Mr Mills says he has been involved in two other rescue efforts in recent years, but says he is not a hero.
"Anybody that's in that position would do the same thing. It's just we're the last station before the desert and it just seems to be an area where that's happened," he said.
"It may not happen again for many years but, I mean, any person would have done what we've done. You don't want to see people stranded out there and I guess one day somebody will come to our rescue."

12 January, 2010 12:01PM AWSTCleaning up Cyclone Laurence
By Lana Reed Cyclone Laurence may have knocked Wallal Downs, Eighty Mile and Mandora down...but it didn't knock them out!
Cyclone Laurence spent eleven days in the Kimberley and four days in the Pilbara before dying out on the 23rd of December, 2009.
It dumped over 600mm of rain, crushed homesteads and buildings like they were cardboard boxes, saw hundreds of cattle perished and put the damage bill into the millions.
Wallal Downs, Eighty Mile Beach Caravan Park and Mandora Station took a direct hit as Cyclone Laurence crossed the coast as a Category Five system.
Sandfire Roadhouse was also damaged.
The clean up of Cyclone Laurence will continue for months to come.
ABC North West and ABC Kimberley went down to see the devastation first hand.

. Local hero awarded medal Robin Mills, Geoff Mills, and Ian Walton who rescued two truck drivers from the Nullagine River in the Pilbara. ... Warrawagine Station owner Robin Mills. Mon, 29 Mar 2010 16: 56: 00 0800.
Station owners rescue trapped truck drivers
Updated June 14, 2008 13:52:00
Two truck drivers have been rescued after their rigs were trapped in rising waters in the Nullagine River in the Western Australian Pilbara.
Three trucks were carrying manganese from a mine east of Marble Bar when their drivers tried to cross the rain-swollen river about 4:00am today.
One of the drivers abandoned his truck and made it to the river bank, but the other two were stranded.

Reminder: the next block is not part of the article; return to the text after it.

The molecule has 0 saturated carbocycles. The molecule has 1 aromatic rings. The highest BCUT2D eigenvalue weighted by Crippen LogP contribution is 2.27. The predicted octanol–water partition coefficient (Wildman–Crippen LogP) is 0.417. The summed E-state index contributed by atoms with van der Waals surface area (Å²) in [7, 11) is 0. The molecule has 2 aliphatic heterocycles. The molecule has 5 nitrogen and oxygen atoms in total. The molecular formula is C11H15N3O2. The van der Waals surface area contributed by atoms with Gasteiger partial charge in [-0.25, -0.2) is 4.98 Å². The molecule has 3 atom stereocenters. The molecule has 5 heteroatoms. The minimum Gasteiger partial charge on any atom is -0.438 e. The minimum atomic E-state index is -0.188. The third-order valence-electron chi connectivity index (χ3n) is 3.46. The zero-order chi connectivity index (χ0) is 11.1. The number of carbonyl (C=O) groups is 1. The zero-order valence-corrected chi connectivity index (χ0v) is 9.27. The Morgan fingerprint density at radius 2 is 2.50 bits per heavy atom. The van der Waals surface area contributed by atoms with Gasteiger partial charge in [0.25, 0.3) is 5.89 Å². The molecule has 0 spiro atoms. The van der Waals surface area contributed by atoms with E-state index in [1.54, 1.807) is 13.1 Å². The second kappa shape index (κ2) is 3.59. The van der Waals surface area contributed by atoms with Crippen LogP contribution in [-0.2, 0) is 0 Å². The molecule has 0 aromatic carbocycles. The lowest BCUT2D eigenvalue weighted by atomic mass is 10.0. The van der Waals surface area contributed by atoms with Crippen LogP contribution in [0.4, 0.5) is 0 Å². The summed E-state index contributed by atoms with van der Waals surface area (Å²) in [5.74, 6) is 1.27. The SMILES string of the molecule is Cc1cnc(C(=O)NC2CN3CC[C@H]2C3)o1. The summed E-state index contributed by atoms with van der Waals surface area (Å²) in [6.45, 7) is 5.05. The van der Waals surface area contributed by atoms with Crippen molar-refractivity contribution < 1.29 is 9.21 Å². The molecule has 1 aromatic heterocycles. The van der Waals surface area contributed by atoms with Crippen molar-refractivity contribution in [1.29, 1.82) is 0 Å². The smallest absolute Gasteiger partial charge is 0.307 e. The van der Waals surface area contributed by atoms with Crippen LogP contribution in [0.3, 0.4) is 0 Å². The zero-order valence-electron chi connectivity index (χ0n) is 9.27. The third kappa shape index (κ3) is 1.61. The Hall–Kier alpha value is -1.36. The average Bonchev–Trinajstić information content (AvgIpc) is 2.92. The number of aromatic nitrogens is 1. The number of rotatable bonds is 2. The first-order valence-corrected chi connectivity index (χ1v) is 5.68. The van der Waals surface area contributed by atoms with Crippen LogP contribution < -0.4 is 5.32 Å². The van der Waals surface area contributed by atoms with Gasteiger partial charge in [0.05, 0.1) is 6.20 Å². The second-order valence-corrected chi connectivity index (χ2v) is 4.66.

Police were called out, as were the owners of a nearby family-run outback station.
Robin Mills owns the nearby station.
His son Geoff drove 180 kilometres to reach the site where he used a jet ski to tow the drivers to safety because the river was too turbulent.
Meanwhile, Mr Mills had used a helicopter to reach the men.
"The second guy - the one that was sitting on the side of the tipper - he was pretty distressed with hypothermia so we were able to lower out of the helicopter thermal blankets and a little two-way radio so that he could talk to us and at least he knew what we were doing," he said.
The two rescued drivers were taken to hospital suffering hypothermia.
Police have praised Geoff Mills, saying he took his own life in his hands to rescue the two men.

Cardo Stud

I spent ten years with my husband and family on this great stud farm. Glen Keamy was an exceptional and caring boss for my husband to work for, and always considered me as his wife. My job was to watch for rain and pelt for the stud ram shed to shut the door to keep the expensive little darlings dry. I would see them lined up at the door, white faces turned to where I was coming from, expressions definitely telling me to hurry up. They were pampered, spoilt, always had their faces washed and a heater to keep them warm in the winter, with fans in the summer. They were expensive and well-bred pedigrees carrying beautiful, fine wool.

The West Australian had this to say about him:
When it comes to merinos, Glen Keamy can only say they have been his life's work.
Mr Keamy, who received a Medal of the Order of Australia, said he was "proud and honoured" to receive the accolade for services to the stud merino industry and local government.
The former Wesley College student grew up on the family's Cardo merino stud, near Watheroo, north of Perth.
As a boy, his earliest memories were conversations about merinos, but he could not have imagined that a lifelong obsession would take him all over the world and earn him international recognition.
He is a former president of the Australian Association of Stud Merino breeders and was president of the World Federation of Merino Breeders.
Mr Keamy said his many years on the Shire of Moora had given him a "great opportunity" to contribute to his local community.